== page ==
Stories From the Stands: OCBP Crew Chief Steven DeKemper

Stories From the Stands: OCBP Crew Chief Steven DeKemper

The Ocean City Beach Patrol mans 10 miles of beach every summer from the Saturday of Memorial Day Weekend to Sunfest Weekend, which is usually the third weekend after Labor Day. The OCBP guards are on duty every day from 10 a.m. to 5:30 p.m., and as the old adage goes, beach-goers should always “keep your feet in the sand ’til the lifeguard’s in the stand.” The waters can be rough. On certain weekends this summer, there have been up to 300 rescues over the span of three days

OCBP members train vigorously before each summer to ensure the swimmers and beach-goers of Ocean City remain safe. They’re trained to navigate rip currents and heavy surf, to watch for swimmers who are too far out and for lost children wandering the beach, and to perform CPR and other first aid as needed. It is estimated that in a typical season, the Patrol goes to the rescue of about 2,500 bathers, handles 1,000 lost children, and is called on for first aid about 500 times.

Crew Chief Steven DeKemper is one of those Ocean City Beach Patrol guards, and has been for the last 15 years. He’s from Indiana — in fact, he still lives in Indiana, where he works as a special education teacher — though his mother is from College Park, and he grew up spending plenty of summers on the beach in Ocean City.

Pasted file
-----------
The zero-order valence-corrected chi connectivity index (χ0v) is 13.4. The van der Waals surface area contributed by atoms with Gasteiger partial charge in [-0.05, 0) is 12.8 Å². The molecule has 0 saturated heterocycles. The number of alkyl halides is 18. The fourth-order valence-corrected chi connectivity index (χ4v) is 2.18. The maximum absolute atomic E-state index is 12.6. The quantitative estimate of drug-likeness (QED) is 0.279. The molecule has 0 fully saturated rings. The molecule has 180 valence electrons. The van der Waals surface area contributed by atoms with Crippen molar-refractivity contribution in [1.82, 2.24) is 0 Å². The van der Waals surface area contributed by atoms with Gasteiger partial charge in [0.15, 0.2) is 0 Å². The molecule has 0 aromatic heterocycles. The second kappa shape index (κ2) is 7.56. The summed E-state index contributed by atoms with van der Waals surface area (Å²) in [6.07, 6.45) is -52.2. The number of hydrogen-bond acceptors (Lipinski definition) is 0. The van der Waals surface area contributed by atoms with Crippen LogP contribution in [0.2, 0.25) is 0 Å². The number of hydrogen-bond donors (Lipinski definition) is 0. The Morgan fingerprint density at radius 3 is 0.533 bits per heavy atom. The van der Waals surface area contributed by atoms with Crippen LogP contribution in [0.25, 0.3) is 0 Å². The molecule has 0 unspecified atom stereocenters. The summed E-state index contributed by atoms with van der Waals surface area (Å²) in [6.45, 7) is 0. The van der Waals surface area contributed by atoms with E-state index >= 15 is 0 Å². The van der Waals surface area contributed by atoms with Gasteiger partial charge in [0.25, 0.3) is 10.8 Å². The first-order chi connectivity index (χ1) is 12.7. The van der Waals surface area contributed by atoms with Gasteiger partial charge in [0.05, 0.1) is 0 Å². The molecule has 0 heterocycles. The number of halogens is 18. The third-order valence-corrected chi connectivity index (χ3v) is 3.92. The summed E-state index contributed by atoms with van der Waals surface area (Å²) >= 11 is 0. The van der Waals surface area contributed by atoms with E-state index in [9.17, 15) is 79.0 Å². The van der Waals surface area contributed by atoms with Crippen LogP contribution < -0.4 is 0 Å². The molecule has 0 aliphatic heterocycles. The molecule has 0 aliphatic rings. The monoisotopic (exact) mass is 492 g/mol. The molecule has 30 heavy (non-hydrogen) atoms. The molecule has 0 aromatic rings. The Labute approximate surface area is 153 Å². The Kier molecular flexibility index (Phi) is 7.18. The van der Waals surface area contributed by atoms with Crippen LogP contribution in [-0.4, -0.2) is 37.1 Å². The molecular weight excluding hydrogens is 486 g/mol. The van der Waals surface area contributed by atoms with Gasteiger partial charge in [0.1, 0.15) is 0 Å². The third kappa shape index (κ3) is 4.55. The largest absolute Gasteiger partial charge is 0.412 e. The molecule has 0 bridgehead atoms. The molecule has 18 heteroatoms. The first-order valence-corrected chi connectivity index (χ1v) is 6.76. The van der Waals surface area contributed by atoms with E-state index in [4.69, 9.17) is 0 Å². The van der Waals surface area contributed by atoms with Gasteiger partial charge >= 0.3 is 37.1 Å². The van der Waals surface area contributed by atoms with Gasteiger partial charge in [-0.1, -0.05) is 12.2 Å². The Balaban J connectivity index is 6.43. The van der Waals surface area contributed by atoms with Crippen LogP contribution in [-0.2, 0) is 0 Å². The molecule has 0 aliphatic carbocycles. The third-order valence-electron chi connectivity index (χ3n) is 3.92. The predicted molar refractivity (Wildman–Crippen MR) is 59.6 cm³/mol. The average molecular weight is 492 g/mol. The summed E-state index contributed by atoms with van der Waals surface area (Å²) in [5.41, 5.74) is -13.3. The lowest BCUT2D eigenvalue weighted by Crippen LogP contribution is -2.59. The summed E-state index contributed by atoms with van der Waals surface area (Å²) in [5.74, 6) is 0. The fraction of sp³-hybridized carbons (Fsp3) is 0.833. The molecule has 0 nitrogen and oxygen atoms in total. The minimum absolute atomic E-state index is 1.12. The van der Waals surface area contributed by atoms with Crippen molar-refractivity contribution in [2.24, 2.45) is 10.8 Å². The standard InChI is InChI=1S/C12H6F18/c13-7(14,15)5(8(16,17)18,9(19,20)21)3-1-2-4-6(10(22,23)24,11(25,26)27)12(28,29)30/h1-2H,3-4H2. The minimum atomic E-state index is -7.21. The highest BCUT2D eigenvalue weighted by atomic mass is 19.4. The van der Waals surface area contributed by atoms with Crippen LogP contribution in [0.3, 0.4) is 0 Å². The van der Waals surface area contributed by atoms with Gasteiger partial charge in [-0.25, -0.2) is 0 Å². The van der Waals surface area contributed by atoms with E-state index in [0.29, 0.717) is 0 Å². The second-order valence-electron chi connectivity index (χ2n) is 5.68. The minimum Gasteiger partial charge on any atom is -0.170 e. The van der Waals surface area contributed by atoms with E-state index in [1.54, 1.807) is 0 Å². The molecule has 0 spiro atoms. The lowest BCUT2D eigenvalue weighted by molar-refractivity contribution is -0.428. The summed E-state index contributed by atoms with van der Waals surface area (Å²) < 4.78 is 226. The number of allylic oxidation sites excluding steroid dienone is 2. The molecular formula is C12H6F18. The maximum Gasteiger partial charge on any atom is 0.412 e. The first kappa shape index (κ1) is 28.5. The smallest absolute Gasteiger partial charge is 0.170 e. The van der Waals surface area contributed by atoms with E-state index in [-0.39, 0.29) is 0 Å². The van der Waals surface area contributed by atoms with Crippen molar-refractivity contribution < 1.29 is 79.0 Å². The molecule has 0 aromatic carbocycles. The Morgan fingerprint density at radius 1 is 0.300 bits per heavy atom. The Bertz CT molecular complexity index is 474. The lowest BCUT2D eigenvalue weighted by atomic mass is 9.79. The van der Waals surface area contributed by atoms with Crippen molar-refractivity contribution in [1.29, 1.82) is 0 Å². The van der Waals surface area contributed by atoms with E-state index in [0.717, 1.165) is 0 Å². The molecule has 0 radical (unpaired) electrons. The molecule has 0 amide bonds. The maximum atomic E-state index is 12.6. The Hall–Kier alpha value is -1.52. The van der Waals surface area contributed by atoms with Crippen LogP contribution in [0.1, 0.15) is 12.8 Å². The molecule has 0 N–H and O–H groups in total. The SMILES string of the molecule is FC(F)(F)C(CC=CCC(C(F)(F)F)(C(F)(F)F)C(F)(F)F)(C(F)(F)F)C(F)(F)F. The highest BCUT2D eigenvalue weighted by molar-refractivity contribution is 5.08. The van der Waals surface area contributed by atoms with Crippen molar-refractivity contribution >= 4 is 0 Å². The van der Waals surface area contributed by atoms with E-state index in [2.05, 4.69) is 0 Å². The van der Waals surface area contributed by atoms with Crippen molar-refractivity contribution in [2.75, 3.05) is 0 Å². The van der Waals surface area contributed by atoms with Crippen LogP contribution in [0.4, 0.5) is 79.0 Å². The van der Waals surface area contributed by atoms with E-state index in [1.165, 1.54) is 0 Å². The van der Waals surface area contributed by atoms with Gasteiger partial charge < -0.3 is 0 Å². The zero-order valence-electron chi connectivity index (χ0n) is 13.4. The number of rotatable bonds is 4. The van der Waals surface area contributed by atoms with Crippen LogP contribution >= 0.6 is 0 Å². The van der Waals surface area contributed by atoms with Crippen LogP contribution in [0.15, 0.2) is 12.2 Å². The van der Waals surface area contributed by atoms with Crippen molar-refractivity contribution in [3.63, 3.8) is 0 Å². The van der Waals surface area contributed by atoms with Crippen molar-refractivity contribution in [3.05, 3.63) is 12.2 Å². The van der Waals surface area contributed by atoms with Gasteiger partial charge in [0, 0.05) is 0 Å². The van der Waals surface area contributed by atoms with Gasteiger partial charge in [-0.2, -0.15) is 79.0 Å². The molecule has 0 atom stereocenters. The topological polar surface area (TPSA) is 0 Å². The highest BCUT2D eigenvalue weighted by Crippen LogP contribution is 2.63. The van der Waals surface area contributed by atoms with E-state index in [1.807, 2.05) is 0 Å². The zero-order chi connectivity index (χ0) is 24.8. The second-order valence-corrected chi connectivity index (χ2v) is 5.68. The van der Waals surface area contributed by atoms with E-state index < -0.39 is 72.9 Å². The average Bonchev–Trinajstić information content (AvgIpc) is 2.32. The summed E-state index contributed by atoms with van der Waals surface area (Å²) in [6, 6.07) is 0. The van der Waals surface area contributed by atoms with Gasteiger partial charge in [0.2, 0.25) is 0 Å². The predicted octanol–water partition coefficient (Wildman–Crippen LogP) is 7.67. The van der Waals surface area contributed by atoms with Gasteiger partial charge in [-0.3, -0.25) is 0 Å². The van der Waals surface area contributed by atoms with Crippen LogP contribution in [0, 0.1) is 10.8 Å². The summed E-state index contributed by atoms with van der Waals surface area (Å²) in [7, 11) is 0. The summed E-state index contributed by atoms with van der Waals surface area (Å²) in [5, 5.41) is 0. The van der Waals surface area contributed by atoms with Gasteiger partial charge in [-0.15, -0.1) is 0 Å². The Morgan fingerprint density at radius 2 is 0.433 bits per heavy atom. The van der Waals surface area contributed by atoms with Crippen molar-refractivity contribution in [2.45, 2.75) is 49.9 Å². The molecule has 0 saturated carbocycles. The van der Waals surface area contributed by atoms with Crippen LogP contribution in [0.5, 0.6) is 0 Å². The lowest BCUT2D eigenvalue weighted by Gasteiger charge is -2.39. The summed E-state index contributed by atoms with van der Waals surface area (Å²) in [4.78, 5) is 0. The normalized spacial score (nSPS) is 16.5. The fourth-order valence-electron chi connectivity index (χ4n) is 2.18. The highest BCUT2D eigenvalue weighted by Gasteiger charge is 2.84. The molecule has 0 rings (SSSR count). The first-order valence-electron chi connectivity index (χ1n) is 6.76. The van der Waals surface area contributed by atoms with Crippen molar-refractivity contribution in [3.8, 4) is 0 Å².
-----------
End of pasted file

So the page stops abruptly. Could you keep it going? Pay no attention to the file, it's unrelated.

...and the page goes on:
In 2003, while studying education at Indiana State University, DeKemper found himself in Ocean City, speaking with a guard who had been spending his summers on the Beach Patrol for the past six years. He decided he’d give it a try, thinking his term on the Beach Patrol would be a one-summer deal. Obviously, the universe had other plans. This is one OCBP member’s personal story from the stands, where he looks out over the sea and the sand daily at 127th Street. 

Steven DeKemper Ocean City Beach Patrol
DeKemper has been on the Beach Patrol for 15 years, and has been a Crew Chief for the last 10.

Photos by William Strang-Moya

Do you live in Ocean City full-time? 

I still commute from Indiana every year. I’m a special education teacher there and I come down here in the summer. Every year seems to be a little different, right now I’ve been hooked up with a buddy of mine for the past four summers, so it kind of works out well. We’ll have to see. Eventually I’ll have to grow up and buy a place down here.

What’s the difference between a regular guard and a Crew Chief?

As far as the duties go, a lot of them are very similar… Being a lifeguard out on the beach and taking care of everybody. But on top of that, you do a lot more paperwork, sometimes you’ll be assigned duties as far as supervision, things like that.

Ocean City Beach Patrol stand
OCBP guard Megan takes over the stand, because someone has to be watching the beach while the Crew Chief gets interviewed!